McDonough's observation was prompted by Kopocis, who during his presentation said the final rule would reduce the case-by-case analyses currently conducted to determine the jurisdictional status of waters that are not directly connected to downstream navigable waters.
Kopocis said the agencies were trying to respond to comments on the proposed rule. The agencies in April 2014 had proposed to make all wetlands and waters jurisdictional that were located in floodplains and riparian areas without defining them.
“We were figuring out a place to land, to draw the line,” Kopocis said, adding that the 4,000-foot boundary was substantiated by the scientific evidence.
Schmauder said the 4,000-foot boundary would also cover the 100-year floodplain, and in most cases would serve as the outer boundary for jurisdiction.
Also participating in the seminar was Deidre Duncan, an attorney in the Washington-based office of Hunton & Williams LLP. She said the use of the ordinary high water mark in defining tributaries is “problematic” because many of the threshold distances are measured from it, such as the adjacency of wetlands and proximity of isolated waters.
Attorneys other than Duncan have commented that the definition of tributaries is most likely to be challenged because it covers a wide range of waters.
Tributaries that have an impact on downstream waters will be considered jurisdictional under the rule. These ephemeral, intermittent and perennial tributaries must have certain characteristics—a bed, a bank and indicators of ordinary high mark, such as scouring, debris deposition—to be covered.
“What is the difference between an erosional feature, an ephemeral ditch, and an ephemeral stream that is regulated?” asked Duncan rhetorically, adding, “It's all in the ordinary high water mark.”
The final rule regulates streams with ephemeral flow, but doesn't cover erosional features, such as gullies, rills and non-wetland swales, or ditches that aren't excavated out of streams and flow only when it rains.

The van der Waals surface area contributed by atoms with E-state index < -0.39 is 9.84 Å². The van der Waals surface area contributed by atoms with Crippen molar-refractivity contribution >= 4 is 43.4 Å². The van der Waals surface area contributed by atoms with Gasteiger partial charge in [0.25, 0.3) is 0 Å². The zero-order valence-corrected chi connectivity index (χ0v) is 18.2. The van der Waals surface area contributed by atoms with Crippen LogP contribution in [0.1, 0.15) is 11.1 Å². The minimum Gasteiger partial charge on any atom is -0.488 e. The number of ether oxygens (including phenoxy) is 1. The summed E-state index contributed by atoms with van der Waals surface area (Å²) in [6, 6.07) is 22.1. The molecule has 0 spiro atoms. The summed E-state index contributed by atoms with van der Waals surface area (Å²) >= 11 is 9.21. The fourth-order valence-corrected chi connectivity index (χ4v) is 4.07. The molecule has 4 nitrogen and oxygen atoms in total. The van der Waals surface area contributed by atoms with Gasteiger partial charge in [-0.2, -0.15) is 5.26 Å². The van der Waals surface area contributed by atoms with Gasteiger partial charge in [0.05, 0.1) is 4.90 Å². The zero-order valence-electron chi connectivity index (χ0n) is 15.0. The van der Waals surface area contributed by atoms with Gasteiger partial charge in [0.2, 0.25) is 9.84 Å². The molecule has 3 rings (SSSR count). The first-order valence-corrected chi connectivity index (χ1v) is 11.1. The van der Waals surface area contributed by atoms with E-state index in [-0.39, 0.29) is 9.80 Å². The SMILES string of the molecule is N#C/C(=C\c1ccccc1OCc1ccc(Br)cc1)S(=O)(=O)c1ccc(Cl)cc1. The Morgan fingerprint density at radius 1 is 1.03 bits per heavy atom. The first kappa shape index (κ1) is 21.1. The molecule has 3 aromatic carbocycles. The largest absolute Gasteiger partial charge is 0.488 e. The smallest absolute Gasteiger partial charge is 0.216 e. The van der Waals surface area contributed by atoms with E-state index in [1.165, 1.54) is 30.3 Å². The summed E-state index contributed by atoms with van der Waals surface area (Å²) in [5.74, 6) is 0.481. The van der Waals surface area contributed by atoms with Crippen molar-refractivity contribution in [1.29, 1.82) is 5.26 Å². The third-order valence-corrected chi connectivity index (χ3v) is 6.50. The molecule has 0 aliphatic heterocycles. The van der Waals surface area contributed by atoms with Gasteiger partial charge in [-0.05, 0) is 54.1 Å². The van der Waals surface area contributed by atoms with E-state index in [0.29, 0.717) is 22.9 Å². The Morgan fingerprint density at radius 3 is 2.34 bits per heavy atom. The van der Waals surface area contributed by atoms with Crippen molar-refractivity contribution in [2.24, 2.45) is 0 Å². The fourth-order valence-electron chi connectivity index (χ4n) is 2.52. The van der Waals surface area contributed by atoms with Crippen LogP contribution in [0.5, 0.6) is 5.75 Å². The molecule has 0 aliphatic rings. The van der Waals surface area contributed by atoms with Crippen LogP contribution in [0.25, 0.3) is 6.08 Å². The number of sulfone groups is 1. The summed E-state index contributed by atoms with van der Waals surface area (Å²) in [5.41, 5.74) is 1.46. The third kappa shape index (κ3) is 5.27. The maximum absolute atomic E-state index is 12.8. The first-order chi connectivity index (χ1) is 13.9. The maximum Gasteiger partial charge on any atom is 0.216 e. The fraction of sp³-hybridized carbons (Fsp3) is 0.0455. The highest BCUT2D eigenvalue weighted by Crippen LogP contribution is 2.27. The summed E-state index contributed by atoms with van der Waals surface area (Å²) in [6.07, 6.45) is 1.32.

Schmauder said the corps has manuals and tools that allow it to determine ordinary high water marks quite easily. Moreover, he said, the waters bearing beds, banks and indications of an ordinary high water mark need to contribute significant flows to downstream navigable waters to be considered jurisdictional.
Duncan agreed with Schmauder that ordinary high water marks are easy to spot, but added that they are not reliable indicators of flow. She said the agencies should have used scientific research to analyze whether the ordinary high water mark is a reliable indicator of flow. Moreover, Duncan said frequency, volume, and duration of flow rather than simply flow should be counted among the criteria to consider waters jurisdictional.
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The joint EPA-U.S. Army Corps of Engineers economic analysis of the final rule is available at http://www2.epa.gov/sites/production/files/2015-05/documents/final_clean_water_rule_economic_analysis_5-15_2.pdf.